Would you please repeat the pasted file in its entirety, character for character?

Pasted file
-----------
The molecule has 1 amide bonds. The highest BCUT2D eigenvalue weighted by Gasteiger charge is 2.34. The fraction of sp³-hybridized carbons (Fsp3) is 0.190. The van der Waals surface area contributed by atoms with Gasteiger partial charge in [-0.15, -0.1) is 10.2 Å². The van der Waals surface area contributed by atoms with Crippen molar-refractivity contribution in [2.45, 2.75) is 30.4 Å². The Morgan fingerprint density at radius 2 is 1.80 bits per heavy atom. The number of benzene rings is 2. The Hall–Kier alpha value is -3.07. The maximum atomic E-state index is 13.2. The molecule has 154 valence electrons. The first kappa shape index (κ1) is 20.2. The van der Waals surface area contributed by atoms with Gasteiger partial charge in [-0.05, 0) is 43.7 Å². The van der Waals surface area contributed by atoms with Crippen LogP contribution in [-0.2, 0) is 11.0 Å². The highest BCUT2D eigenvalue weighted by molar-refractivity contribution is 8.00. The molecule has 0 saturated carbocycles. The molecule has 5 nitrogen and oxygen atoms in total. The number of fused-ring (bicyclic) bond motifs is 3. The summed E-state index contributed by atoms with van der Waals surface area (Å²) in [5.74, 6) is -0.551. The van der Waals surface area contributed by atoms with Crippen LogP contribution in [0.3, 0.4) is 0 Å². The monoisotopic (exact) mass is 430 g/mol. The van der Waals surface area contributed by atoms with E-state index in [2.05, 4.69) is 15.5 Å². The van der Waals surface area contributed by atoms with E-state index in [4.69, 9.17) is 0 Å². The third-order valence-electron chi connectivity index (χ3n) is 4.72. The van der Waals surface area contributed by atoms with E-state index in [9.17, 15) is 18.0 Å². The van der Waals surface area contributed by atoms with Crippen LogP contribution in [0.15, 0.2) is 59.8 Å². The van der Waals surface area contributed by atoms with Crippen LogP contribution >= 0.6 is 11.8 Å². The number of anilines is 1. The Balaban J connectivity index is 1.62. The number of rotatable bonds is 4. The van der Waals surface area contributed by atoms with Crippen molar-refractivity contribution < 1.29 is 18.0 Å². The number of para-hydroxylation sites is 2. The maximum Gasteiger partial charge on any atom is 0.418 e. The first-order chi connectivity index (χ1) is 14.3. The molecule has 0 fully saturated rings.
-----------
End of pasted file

The molecule has 1 amide bonds. The highest BCUT2D eigenvalue weighted by Gasteiger charge is 2.34. The fraction of sp³-hybridized carbons (Fsp3) is 0.190. The van der Waals surface area contributed by atoms with Gasteiger partial charge in [-0.15, -0.1) is 10.2 Å². The van der Waals surface area contributed by atoms with Crippen molar-refractivity contribution in [2.45, 2.75) is 30.4 Å². The Morgan fingerprint density at radius 2 is 1.80 bits per heavy atom. The number of benzene rings is 2. The Hall–Kier alpha value is -3.07. The maximum atomic E-state index is 13.2. The molecule has 154 valence electrons. The first kappa shape index (κ1) is 20.2. The van der Waals surface area contributed by atoms with Gasteiger partial charge in [-0.05, 0) is 43.7 Å². The van der Waals surface area contributed by atoms with Crippen LogP contribution in [-0.2, 0) is 11.0 Å². The highest BCUT2D eigenvalue weighted by molar-refractivity contribution is 8.00. The molecule has 0 saturated carbocycles. The molecule has 5 nitrogen and oxygen atoms in total. The number of fused-ring (bicyclic) bond motifs is 3. The summed E-state index contributed by atoms with van der Waals surface area (Å²) in [5.74, 6) is -0.551. The van der Waals surface area contributed by atoms with Crippen LogP contribution in [0.3, 0.4) is 0 Å². The monoisotopic (exact) mass is 430 g/mol. The van der Waals surface area contributed by atoms with E-state index in [2.05, 4.69) is 15.5 Å². The van der Waals surface area contributed by atoms with E-state index in [4.69, 9.17) is 0 Å². The third-order valence-electron chi connectivity index (χ3n) is 4.72. The van der Waals surface area contributed by atoms with E-state index in [9.17, 15) is 18.0 Å². The van der Waals surface area contributed by atoms with Crippen LogP contribution in [0.15, 0.2) is 59.8 Å². The van der Waals surface area contributed by atoms with Crippen LogP contribution >= 0.6 is 11.8 Å². The number of anilines is 1. The Balaban J connectivity index is 1.62. The number of rotatable bonds is 4. The van der Waals surface area contributed by atoms with Crippen molar-refractivity contribution < 1.29 is 18.0 Å². The number of para-hydroxylation sites is 2. The maximum Gasteiger partial charge on any atom is 0.418 e. The first-order chi connectivity index (χ1) is 14.3. The molecule has 0 fully saturated rings.